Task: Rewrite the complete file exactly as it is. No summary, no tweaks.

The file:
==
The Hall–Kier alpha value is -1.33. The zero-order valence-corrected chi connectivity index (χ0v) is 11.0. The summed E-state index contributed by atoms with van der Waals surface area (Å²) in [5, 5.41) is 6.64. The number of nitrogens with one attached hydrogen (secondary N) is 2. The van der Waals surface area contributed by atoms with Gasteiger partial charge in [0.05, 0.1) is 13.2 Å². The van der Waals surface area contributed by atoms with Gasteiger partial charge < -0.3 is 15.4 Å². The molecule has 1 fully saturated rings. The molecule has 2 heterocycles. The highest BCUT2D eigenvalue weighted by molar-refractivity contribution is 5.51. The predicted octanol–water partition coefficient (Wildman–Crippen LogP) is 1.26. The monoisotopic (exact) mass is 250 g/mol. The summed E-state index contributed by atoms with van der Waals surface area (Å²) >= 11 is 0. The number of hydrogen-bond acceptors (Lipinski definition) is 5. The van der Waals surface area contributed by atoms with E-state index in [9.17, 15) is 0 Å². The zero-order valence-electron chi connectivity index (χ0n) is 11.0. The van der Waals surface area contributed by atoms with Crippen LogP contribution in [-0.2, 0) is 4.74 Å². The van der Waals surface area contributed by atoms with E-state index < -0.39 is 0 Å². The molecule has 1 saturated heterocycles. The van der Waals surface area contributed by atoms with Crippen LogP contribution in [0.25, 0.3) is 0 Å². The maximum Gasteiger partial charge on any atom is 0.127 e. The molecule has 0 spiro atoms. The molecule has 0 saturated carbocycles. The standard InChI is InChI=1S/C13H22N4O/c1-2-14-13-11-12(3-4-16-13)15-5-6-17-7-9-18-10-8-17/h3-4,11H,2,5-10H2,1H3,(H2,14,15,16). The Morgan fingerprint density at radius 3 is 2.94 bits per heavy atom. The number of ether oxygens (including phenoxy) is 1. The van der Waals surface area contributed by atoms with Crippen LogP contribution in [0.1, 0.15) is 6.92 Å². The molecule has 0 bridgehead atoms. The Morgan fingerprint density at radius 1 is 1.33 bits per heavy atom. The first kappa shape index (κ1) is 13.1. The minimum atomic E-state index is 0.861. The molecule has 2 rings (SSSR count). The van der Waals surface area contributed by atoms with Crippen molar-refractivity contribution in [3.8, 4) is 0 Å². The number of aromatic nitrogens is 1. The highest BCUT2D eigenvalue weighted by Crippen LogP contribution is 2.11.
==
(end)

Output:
The Hall–Kier alpha value is -1.33. The zero-order valence-corrected chi connectivity index (χ0v) is 11.0. The summed E-state index contributed by atoms with van der Waals surface area (Å²) in [5, 5.41) is 6.64. The number of nitrogens with one attached hydrogen (secondary N) is 2. The van der Waals surface area contributed by atoms with Gasteiger partial charge in [0.05, 0.1) is 13.2 Å². The van der Waals surface area contributed by atoms with Gasteiger partial charge < -0.3 is 15.4 Å². The molecule has 1 fully saturated rings. The molecule has 2 heterocycles. The highest BCUT2D eigenvalue weighted by molar-refractivity contribution is 5.51. The predicted octanol–water partition coefficient (Wildman–Crippen LogP) is 1.26. The monoisotopic (exact) mass is 250 g/mol. The summed E-state index contributed by atoms with van der Waals surface area (Å²) >= 11 is 0. The number of hydrogen-bond acceptors (Lipinski definition) is 5. The van der Waals surface area contributed by atoms with E-state index in [9.17, 15) is 0 Å². The zero-order valence-electron chi connectivity index (χ0n) is 11.0. The van der Waals surface area contributed by atoms with Crippen LogP contribution in [-0.2, 0) is 4.74 Å². The van der Waals surface area contributed by atoms with E-state index < -0.39 is 0 Å². The molecule has 1 saturated heterocycles. The van der Waals surface area contributed by atoms with Crippen LogP contribution in [0.25, 0.3) is 0 Å². The maximum Gasteiger partial charge on any atom is 0.127 e. The molecule has 0 spiro atoms. The molecule has 0 saturated carbocycles. The standard InChI is InChI=1S/C13H22N4O/c1-2-14-13-11-12(3-4-16-13)15-5-6-17-7-9-18-10-8-17/h3-4,11H,2,5-10H2,1H3,(H2,14,15,16). The Morgan fingerprint density at radius 3 is 2.94 bits per heavy atom. The number of ether oxygens (including phenoxy) is 1. The van der Waals surface area contributed by atoms with Crippen LogP contribution in [0.1, 0.15) is 6.92 Å². The molecule has 0 bridgehead atoms. The Morgan fingerprint density at radius 1 is 1.33 bits per heavy atom. The first kappa shape index (κ1) is 13.1. The minimum atomic E-state index is 0.861. The molecule has 2 rings (SSSR count). The van der Waals surface area contributed by atoms with Crippen molar-refractivity contribution in [3.8, 4) is 0 Å². The number of aromatic nitrogens is 1. The highest BCUT2D eigenvalue weighted by Crippen LogP contribution is 2.11.